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Book Review Remembering

The Sentence by Louise Erdrich

I read a lot but don’t often do book reviews. My local library tries to encourage me but I don’t. Some of the reason for that is that I got into a “doing mentality” with reading. I did the “Read 100 books in a year” and was posting them on Instagram. But it became a task. It also meant I did not want to review them as I didn’t have time as I needed to be reading the next book to get to my 100. Or with me to read more than my 100. Always have to pass the goal!!!

But now I’m just reading to enjoy. Some books too I don’t even try to finish. If they aren’t holding me then they can go. It is releasing.

This book The Sentence by Louise Erdrich though really affected me so I wrote a review for my local library which is here

But it is the last page I am holding with me where Tookie says

Together we straggled through a year that sometimes seemed like the beginning of the end. A slow tornado. I want to forget this year, but I’m also afraid I won’t remember this year. I want this now to be the now where we save our place, your place, on earth. Ghost bring elegies and epitaphs but also signs and wonders. What comes next? ….

The Sentence by Louise Erdrich page 374

To me in the reading of this book this is what I felt – that I have tried to forget 2020 and fears and anxieties. I had forgotten the #blacklivesmatters. Things move on. I have forgotten. Do I want to remember? Yes because if I forget the bad, sad and mad then I also forget the good, the miracles, the wonders. And to remember one I do have to remember the other.

And I would love all that has happened and is happening – the pandemic, the wild fires, increasing climate changes, the Ukrainian war, the impending economic crisis, the backward steps in Western governments, the continuing racism, etc – for this to be the “the now where we save our place on the earth.”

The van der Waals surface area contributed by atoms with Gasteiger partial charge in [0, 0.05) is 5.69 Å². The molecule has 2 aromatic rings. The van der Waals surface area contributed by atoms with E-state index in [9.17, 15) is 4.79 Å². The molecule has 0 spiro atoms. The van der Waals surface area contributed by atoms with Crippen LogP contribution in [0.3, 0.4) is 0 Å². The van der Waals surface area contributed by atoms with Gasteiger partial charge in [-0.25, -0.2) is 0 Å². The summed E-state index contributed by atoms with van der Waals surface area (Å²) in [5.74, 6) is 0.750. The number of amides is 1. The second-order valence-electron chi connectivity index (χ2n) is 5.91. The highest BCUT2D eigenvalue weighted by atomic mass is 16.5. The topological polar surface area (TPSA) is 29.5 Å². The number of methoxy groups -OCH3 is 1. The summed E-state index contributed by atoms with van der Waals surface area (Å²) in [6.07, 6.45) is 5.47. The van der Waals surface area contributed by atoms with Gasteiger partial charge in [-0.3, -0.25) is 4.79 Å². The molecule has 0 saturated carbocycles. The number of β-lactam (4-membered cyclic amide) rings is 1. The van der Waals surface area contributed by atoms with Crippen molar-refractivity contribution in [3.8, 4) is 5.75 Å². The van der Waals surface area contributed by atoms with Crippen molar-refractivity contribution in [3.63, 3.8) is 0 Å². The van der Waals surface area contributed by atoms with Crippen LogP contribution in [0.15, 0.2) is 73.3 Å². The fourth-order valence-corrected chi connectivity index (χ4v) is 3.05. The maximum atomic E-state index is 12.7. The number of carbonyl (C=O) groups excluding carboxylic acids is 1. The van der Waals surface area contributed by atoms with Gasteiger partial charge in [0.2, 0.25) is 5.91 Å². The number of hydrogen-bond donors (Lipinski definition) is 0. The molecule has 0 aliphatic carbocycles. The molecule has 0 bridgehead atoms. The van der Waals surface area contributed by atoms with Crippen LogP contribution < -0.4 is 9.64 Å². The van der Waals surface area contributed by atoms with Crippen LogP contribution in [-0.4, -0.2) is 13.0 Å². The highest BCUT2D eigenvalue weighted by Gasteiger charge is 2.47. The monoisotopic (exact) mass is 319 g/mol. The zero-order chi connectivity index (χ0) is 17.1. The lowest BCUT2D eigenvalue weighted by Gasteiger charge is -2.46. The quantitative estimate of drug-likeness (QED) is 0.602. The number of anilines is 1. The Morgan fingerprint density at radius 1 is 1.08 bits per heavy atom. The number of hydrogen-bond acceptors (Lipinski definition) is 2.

Categories
Books family reading World Book Day

World Book Day is on Thursday 4th March

This is a pile of books that I need to read my way through for the Celtic Studies MA I am attempting

It is going to be World Book Day on Thursday and I’ve got a post going on GodSpaceLight which I will post on Thursday but this is a preliminary to remind everyone to be prepared to spend a day immersed in a book to celebrate.

I used to love World Book Day. I say used to because it was something to do with the kids who are now all grown up. Not that my kids ever needed encouraging to read. We spent a lot of time with no TV so once they were old enough they would curl up in a chair and read. In fact my daughter taught herself to read! Yes it is true. In the bedroom her and her brother shared there was an alcove which I had painted as a book cave with a bookshelf on the end wall. It wasn’t big but there was room for a small child to curl up on the floor. She would often be found there at 7am looking through books. One day she told me she could read. Because of where we were living I know she was between 3-4 years old. Because I read to them each night I thought she’d just remembered the words so we walked down to the library – which was one of those lovely old fashioned ones that was in an old Victorian house with bay windows. Not big but the children’s section was adequate. I got her brother to choose a picture book. One that we had not had before. She read it through. He then chose another one and another. Yes she did stumble over words she had not seen before but that child could read.